Visual Outcomes after Endoscopic Pituitary Surgery in Patients Presenting with Preoperative Visual Deficits

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Pituitary adenomas represent 15% of primary brain tumors. Visual disturbance is a common clinical manifestation of these neoplasms due, among other factors, to local mass effect on the optic system.


To evaluate changes of the visual fields in patients undergoing endoscopic endonasal approach (EEA) for pituitary adenomas and to find predictive factors for successful visual field outcome.

Material and Methods

This is a cross-sectional study. A review was conducted of medical records of consecutive patients with tumors of the sellar region undergoing EEA between January 2008 and December 2012 at the Skull Base Unit of Guillermo Grant Benavente Hospital, University of Concepción, Concepción, Chile, and who had undergone pre- and postoperative visual field evaluation.


A total of 35 patients, with a mean age of 50.2 years, fulfilled the inclusion criteria. All patients had objective visual field disturbances before the surgery. Following surgery, 25 patients (71.4%) had favorable outcomes, whereas 8 (22.8%) had no change and 2 (5.8%) had an unfavorable outcome. Complete tumor removal was associated with a better visual outcome than those obtained after a subtotal removal.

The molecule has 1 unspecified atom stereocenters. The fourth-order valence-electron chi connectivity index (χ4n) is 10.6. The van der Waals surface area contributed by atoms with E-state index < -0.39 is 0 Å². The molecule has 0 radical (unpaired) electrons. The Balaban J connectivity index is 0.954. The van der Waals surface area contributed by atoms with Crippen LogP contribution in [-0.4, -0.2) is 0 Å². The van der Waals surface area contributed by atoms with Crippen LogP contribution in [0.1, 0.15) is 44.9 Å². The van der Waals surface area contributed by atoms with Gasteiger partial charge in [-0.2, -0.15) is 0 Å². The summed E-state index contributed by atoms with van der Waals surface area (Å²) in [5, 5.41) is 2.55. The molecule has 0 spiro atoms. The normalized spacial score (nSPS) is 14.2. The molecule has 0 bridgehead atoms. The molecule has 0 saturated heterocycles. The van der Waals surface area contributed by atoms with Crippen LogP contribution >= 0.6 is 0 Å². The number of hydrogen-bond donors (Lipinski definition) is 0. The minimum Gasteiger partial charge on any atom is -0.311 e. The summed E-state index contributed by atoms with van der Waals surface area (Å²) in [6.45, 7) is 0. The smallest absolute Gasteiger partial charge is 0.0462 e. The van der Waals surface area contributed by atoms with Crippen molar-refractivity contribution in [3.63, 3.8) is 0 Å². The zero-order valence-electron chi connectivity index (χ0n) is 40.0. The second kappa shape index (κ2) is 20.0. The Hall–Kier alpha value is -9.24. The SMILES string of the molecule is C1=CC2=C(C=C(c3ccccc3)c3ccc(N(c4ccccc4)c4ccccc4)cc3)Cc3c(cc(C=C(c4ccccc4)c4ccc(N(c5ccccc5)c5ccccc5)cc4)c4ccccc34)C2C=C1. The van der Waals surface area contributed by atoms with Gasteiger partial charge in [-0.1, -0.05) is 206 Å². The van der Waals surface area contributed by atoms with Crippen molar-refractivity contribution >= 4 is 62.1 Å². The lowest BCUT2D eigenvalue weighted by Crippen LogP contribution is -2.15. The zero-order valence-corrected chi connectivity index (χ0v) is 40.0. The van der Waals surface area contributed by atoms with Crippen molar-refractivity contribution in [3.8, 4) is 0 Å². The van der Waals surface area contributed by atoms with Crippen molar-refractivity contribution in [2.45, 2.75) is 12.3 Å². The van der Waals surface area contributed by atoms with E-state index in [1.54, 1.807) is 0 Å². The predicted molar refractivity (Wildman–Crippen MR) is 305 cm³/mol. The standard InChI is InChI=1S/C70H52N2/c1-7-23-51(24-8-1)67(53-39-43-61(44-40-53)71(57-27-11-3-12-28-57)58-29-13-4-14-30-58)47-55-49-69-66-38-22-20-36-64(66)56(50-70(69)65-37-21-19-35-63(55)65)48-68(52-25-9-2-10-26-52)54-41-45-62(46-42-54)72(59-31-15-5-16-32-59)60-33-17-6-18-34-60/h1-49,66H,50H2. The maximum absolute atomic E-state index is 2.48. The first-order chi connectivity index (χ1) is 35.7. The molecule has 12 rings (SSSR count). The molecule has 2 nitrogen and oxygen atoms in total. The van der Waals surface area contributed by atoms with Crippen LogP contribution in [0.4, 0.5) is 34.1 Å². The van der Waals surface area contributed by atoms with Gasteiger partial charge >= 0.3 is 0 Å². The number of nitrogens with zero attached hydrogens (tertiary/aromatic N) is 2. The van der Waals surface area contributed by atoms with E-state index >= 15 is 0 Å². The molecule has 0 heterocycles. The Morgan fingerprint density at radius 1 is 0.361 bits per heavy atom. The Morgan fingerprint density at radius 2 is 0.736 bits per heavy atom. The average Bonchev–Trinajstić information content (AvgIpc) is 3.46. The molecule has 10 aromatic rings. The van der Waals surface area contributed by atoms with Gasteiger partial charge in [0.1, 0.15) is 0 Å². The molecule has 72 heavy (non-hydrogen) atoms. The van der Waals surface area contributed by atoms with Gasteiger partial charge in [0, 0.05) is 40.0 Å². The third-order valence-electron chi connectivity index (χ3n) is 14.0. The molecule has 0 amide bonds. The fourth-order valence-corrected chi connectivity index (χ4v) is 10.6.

The EEA for pituitary tumors is particularly effective for visual field disturbances, with reported improvement rates ranging from 50 to 90%. Our series show similar results, with a 71.4% improvement of visual field disturbances.


This study adds further evidence to the current belief that EEA for pituitary adenomas is a safe and effective technique to improve visual field alterations. Complete removal of the tumor during surgery seems to be a predictive factor for a good visual outcome.

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